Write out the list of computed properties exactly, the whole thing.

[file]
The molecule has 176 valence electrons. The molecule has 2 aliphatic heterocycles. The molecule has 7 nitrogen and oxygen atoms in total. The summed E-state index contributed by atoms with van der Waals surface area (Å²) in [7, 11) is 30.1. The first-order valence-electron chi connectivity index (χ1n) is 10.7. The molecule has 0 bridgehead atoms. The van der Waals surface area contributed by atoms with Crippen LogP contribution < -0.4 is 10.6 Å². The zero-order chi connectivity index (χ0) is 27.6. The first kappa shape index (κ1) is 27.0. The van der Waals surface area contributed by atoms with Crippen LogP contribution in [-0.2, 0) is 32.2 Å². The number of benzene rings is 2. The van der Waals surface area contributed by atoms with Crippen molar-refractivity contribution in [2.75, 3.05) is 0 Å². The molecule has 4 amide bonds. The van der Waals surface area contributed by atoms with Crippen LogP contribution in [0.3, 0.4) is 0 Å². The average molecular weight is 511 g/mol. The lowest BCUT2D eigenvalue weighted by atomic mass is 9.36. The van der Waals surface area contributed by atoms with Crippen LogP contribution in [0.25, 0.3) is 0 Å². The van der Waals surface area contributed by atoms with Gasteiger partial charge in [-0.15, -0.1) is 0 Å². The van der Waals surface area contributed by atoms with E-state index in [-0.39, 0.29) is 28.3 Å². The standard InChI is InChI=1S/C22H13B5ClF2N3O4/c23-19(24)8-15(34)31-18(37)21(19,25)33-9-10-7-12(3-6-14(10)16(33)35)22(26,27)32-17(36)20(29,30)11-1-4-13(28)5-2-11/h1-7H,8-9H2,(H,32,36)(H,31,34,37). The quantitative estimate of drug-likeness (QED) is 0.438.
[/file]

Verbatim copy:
The molecule has 176 valence electrons. The molecule has 2 aliphatic heterocycles. The molecule has 7 nitrogen and oxygen atoms in total. The summed E-state index contributed by atoms with van der Waals surface area (Å²) in [7, 11) is 30.1. The first-order valence-electron chi connectivity index (χ1n) is 10.7. The molecule has 0 bridgehead atoms. The van der Waals surface area contributed by atoms with Crippen LogP contribution < -0.4 is 10.6 Å². The zero-order chi connectivity index (χ0) is 27.6. The first kappa shape index (κ1) is 27.0. The van der Waals surface area contributed by atoms with Crippen LogP contribution in [-0.2, 0) is 32.2 Å². The number of benzene rings is 2. The van der Waals surface area contributed by atoms with Crippen molar-refractivity contribution in [2.75, 3.05) is 0 Å². The molecule has 4 amide bonds. The van der Waals surface area contributed by atoms with Crippen LogP contribution in [0.3, 0.4) is 0 Å². The average molecular weight is 511 g/mol. The lowest BCUT2D eigenvalue weighted by atomic mass is 9.36. The van der Waals surface area contributed by atoms with Crippen LogP contribution in [0.25, 0.3) is 0 Å². The van der Waals surface area contributed by atoms with Gasteiger partial charge in [-0.15, -0.1) is 0 Å². The van der Waals surface area contributed by atoms with E-state index in [-0.39, 0.29) is 28.3 Å². The standard InChI is InChI=1S/C22H13B5ClF2N3O4/c23-19(24)8-15(34)31-18(37)21(19,25)33-9-10-7-12(3-6-14(10)16(33)35)22(26,27)32-17(36)20(29,30)11-1-4-13(28)5-2-11/h1-7H,8-9H2,(H,32,36)(H,31,34,37). The quantitative estimate of drug-likeness (QED) is 0.438.